We're Not Gonna Take It (The Who song)
|"We're Not Gonna Take It"|
|Single by the Who|
|from the album Tommy|
|Released||5 July 1969(US)|
|The Who US singles chronology|
According to Pete Townshend, "We're Not Gonna Take It" was not originally written for the Tommy storyline. He instead says that it was inspired by the people's reaction to politics.
Again something written before Tommy had actually been formed as a total idea, and that particular song wasn't about Tommy's devotees at all. It was about the rabble in general, how we, myself as part of them, were not going to take fascism, were not going to take dreary, dying politics; were not going to take things the way they were, the way they always had been and that we were keen to change things."— Pete Townshend
In the storyline of Tommy, this song describes Tommy's followers' rejection of Tommy's new religion that bans drinking and drugs and centers around pinball. The song reprises the "See Me, Feel Me" and "Listening to You" themes that were seen previously throughout the album.
"They've paid their money and they've walked in the door thinking they're going to get a shortcut to God-realization. [Tommy] starts to make the rules hard. He says 'you can't drink, you can't smoke dope, you can't do this, you can't do that, you've got to play pinball, you've got to do it my way; if you don't do it my way, you're out.' And he starts to get so tough that they rebel. 'We don't want your religion. What we want is a shortcut away from all our problems.' That's what they really want.— Pete Townshend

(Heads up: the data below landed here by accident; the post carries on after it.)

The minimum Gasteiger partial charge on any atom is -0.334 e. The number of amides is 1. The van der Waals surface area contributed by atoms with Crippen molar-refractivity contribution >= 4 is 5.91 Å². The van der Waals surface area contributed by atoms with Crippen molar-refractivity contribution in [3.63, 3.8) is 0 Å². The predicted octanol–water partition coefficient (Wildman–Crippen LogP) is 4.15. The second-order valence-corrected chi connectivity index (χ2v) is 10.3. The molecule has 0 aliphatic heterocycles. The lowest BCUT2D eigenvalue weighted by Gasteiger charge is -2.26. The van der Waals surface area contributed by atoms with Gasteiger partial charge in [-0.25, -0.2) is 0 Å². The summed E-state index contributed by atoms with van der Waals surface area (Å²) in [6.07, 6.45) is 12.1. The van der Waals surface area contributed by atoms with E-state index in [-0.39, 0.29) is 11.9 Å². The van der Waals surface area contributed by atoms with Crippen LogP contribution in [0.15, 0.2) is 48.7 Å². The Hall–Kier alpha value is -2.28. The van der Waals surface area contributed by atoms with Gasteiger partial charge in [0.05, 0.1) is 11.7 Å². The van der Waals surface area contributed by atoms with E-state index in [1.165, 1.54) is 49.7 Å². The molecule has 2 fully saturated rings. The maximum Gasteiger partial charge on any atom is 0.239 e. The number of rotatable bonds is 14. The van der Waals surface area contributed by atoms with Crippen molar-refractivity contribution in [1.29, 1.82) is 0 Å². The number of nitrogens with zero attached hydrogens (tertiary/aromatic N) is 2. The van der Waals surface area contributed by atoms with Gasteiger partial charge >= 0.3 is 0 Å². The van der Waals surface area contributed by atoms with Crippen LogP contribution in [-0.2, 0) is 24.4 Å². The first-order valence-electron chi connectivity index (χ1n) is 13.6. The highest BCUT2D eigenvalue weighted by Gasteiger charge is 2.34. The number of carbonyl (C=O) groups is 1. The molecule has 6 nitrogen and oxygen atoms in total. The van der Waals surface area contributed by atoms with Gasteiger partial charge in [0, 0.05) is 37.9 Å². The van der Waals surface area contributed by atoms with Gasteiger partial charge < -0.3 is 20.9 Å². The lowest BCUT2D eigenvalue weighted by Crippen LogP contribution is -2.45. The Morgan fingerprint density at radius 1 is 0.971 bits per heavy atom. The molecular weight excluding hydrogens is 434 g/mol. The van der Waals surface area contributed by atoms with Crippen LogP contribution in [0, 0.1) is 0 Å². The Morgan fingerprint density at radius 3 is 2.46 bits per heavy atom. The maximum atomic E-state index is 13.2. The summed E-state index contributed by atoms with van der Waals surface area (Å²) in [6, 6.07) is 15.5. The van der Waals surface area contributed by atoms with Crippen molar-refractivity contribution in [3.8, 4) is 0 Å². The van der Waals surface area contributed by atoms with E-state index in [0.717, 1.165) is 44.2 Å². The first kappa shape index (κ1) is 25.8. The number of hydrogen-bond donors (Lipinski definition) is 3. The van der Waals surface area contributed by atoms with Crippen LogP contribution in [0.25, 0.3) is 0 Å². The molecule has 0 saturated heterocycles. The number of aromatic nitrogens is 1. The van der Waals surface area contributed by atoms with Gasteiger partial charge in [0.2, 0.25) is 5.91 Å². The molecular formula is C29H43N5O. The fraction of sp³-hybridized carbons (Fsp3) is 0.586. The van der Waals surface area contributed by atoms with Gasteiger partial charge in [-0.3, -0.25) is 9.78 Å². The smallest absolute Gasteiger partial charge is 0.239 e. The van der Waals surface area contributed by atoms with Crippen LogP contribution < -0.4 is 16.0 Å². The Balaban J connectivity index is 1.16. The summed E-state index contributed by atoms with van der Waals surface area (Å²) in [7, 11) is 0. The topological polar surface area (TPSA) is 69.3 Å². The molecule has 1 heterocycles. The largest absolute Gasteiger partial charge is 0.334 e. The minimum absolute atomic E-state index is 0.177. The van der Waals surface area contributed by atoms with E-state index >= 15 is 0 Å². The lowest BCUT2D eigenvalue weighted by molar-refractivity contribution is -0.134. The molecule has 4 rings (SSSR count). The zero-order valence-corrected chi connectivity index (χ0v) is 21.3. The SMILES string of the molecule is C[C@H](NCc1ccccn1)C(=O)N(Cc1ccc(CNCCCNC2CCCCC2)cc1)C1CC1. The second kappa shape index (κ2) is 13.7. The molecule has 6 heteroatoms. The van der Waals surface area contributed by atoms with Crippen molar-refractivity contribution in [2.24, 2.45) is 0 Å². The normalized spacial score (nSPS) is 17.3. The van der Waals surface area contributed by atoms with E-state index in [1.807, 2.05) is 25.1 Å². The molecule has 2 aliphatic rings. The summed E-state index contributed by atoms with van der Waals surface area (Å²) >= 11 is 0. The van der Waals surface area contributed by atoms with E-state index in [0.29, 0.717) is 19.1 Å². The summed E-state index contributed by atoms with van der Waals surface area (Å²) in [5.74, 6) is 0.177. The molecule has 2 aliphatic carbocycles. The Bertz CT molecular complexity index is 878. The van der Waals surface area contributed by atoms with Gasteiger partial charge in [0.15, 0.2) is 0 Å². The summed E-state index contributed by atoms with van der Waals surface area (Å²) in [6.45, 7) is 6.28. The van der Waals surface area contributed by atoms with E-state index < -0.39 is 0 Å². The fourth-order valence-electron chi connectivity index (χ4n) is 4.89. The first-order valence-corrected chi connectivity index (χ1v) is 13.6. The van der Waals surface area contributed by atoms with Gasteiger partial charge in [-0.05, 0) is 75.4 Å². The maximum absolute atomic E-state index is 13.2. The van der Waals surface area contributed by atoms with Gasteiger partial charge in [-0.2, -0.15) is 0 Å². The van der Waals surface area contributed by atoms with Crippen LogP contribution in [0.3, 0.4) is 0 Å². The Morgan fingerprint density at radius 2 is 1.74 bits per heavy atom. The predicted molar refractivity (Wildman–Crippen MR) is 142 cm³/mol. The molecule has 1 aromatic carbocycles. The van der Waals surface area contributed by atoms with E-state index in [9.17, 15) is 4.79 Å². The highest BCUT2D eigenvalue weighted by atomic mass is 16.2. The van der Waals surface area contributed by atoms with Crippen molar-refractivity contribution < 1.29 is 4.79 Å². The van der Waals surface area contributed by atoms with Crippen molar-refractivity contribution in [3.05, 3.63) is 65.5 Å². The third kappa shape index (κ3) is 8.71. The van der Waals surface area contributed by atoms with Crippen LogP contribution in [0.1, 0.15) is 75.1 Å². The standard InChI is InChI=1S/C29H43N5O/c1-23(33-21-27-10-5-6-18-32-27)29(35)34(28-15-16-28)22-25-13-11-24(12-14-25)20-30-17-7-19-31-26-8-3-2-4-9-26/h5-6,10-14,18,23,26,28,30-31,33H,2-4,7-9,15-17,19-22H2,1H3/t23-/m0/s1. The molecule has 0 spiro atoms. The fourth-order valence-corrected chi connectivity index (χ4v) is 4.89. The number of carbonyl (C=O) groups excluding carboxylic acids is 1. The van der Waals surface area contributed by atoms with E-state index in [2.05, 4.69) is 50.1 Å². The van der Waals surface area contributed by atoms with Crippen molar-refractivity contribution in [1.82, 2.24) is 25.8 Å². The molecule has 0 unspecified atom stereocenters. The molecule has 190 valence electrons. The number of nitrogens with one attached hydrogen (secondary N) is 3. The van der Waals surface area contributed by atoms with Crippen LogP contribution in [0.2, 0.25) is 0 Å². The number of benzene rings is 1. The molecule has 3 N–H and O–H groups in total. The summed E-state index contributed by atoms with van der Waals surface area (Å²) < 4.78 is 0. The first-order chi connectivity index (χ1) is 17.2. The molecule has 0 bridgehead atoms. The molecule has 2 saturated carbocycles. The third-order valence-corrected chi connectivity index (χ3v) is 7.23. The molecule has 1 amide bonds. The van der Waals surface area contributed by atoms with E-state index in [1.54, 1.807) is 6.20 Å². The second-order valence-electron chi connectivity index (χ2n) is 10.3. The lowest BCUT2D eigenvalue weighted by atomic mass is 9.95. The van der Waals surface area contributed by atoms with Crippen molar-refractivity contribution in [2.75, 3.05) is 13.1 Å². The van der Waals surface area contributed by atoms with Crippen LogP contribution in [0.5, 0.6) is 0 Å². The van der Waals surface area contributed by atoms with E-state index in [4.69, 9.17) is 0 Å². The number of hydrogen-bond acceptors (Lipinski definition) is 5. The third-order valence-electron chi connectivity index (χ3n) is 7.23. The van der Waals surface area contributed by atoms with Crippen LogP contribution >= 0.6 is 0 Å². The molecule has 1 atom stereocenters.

The disciples become disillusioned with Tommy; that is often the way with heroes. They feel that the whole idea has become commercialized and begin to question their hero worship.— Pete Townshend
In addition to being released on the Tommy album, "We're Not Gonna Take It" was released as a single in different forms. In America, it was the B-Side to "I'm Free", another album track. However, in 1970, the "See Me, Feel Me" portion was released as a single, backed with "Overture from Tommy". This version has been included on numerous compilation albums.
- Jacob Hoye; VH1 (Firm) (2003). 100 Greatest Albums. Simon and Schuster. p. 197. ISBN 978-0-7434-4876-5.
- Cady, Brian. "'Tommy' liner notes". The Hypertext Who. Archived from the original on 2011-06-06.
- Grantley, Steve; Parker, Alan. The Who by Numbers: The Story of the Who Through Their Music. Helter Skelter. pp. 69–70.